Anthony Trollope is noted for his penetrating analysis of Victorian society; he is particularly noted for the manner in which he treats the understated interaction between virtue and hypocrisy. The values that motivate this interaction are the primary themes of the novel: marriage and money. In The Eustace Diamonds, marriage, the sanctioned union between man and woman in love, is an ill-considered venture for the bachelor without a personal fortune. Love, although ostensibly revered and idealized, is a secondary concern. Lizzie Eustace, the protagonist of the novel, is very beautiful and engagingly clever, but it is quite clearly the income inherited from her deceased husband that attracts her suitors. Her counterpart and diametric opposite, in both values and outward appearance, is Lucy Morris, plain, virtuous, highly principled, and penniless. Characteristic of Victorian novels, both women are orphans who enter adulthood without money; however, Lizzie, motivated by material ambition, seduces and charms a wealthy young nobleman in order to alter this condition. Lucy, however, is fundamentally incapable of seduction and duplicity. Once Frank Greystock has proposed marriage (to take place at some future undetermined time) her fidelity is constant and unwavering. Even when she is close to believing the popular view that Frank’s proposal has been hasty and impractical, and that the pressures of his fledgling political career may make it necessary for him to rescind his offer, she is quite willing to release him if that is his choice. She remains resolute and unvindictive in her belief in his goodness and integrity. Conversely, Lord Fawn’s second thoughts regarding his proposal to Lizzie inspire Lizzie to thoughts of vengeance and humiliation. The reader is fully aware of the fact that Lizzie will feel no ethical impediment in exacting her revenge. Lucy is incapable of telling a lie; Lizzie is almost incapable of telling the truth.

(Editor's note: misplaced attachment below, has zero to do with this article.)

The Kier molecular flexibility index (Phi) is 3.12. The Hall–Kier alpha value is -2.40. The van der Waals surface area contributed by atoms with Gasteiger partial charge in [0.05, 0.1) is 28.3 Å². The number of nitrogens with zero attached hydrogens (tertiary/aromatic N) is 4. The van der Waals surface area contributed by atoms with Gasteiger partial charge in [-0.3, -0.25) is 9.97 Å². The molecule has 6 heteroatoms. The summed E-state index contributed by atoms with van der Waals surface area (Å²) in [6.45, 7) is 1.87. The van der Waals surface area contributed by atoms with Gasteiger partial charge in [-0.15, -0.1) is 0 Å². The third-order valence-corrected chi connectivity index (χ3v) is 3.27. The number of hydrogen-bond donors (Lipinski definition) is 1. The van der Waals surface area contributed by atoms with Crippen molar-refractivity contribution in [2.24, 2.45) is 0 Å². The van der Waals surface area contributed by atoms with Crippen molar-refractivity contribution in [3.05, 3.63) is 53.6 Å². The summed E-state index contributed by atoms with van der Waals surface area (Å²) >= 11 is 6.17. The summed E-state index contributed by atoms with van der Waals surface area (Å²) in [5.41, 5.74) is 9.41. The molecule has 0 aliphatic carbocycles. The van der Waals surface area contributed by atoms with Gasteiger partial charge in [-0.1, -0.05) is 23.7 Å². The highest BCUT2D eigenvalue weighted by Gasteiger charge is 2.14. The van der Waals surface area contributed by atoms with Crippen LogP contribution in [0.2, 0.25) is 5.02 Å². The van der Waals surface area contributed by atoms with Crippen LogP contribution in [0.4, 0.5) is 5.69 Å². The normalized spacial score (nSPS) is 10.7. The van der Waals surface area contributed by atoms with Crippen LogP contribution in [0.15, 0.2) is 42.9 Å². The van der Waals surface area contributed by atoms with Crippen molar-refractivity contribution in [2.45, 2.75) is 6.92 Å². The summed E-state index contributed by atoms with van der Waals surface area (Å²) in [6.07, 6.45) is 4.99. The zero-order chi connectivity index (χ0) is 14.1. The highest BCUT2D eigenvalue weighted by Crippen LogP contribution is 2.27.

In The Eustace Diamonds, Trollope creates the same literary paradox that makes John Milton’s Satan a more compelling character than Christ in Paradise Lost (1667, 1674). Although Lucy is a...
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